That seemed like great advice for me, especially since I hadn’t yet decided on which field I would like to enter. Having had a wide variety of jobs and bosses since starting college, I had a grasp on the type of company culture and management style I worked best with and was determined to have my final internship be a great fit.
Learners Welcome: My First Impressions of the Neo4j Team
I was looking for a job where I could be comfortable with my bosses, something where I could learn about how companies conduct their marketing campaigns, as well as how companies run in general. After interviewing for the Social Media & Web Marketing position at Neo4j, it seemed like I had already achieved my goal.
My bosses were friendly and from my observations and interview with HR, Neo4j seemed like it had an open learning culture as well. My first impressions were proved correct over and over again.
I entered the job as the least technical intern in my cohort, which meant I was lost as soon as the orientation turned to more product-specific talk. I had never heard of NoSQL databases, let alone the individual features of Neo4j, like having an ACID consistency model.
But my confusion did not last long. My bosses brought me to every meeting and went above and beyond, preemptively answering any questions about things I may not have understood. Combined with some informative projects, I learned about the company, its product and features, our competitors, the category and much more, all within a few weeks.
The Authentic Culture
The first day of orientation, several different employees came in and explained different aspects of the company. Each of them finished by emphasizing the open and learning-oriented culture Neo4j had.
“As a Swedish company, there is a low hierarchy and everyone is willing to help answer questions. Don’t think less of yourselves because you are an intern – we value everyone and their ideas,” was the gist of what everyone repeated.
While that sounded great and exactly like what I was looking for, I remained skeptical. I wanted actions to prove what I was being told. Within the first week however, the Neo4j team proved again and again that their collaborative and open culture was authentic.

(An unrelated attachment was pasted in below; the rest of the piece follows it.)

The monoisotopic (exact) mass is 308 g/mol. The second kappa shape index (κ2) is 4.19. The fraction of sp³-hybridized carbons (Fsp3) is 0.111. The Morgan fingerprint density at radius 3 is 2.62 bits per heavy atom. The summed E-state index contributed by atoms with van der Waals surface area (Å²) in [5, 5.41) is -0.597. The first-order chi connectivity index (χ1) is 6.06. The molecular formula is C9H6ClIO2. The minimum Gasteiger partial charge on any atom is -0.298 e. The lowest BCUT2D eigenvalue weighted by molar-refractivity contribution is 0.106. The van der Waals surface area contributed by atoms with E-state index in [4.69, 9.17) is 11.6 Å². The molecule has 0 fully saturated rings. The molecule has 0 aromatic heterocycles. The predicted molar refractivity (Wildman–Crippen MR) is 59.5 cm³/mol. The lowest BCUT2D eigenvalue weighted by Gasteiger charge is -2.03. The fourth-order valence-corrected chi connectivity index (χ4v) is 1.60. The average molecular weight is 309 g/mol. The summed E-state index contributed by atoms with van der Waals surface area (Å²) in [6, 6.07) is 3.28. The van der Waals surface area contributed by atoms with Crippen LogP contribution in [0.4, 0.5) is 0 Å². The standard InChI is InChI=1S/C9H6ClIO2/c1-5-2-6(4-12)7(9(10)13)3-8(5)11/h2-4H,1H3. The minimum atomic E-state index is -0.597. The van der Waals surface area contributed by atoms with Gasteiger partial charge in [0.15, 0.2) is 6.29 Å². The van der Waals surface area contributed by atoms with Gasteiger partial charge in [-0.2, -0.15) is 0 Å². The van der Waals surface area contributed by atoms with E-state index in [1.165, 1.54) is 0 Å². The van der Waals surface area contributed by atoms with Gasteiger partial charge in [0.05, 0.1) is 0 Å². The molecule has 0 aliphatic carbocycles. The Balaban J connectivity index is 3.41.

From hearing my ideas about public relations and allowing me to carry them out to having various coworkers answer questions for projects, it was easy to see that the Neo4j team really had something special. In one case, a vice president heard the amount of work an employee was dealing with and immediately worked to lighten the load.
It was very evident that the reason Neo4j could maintain such an authentic culture was because of the caliber of its employees and their genuine willingness to work hard and help out coworkers in a company that cared about them.
Conclusion: A Quality Internship
Overall, it was an amazing summer. My time on the Neo4j team was an excellent example of the “quality internship” my professor had told me about, and I ended the job with a great deal more knowledge than I started with. While some of my experience was more Neo4j-specific, such as information about graph databases, the majority of it was transferable to my upcoming classes and future jobs.
Neo4j quickly proved its authentic culture of learning and camaraderie and made me feel welcome. I would highly recommend it to anyone looking for such a company to work for.
Check out our Graph Databases for Beginners blog series written specifically for those without a technical or database background.
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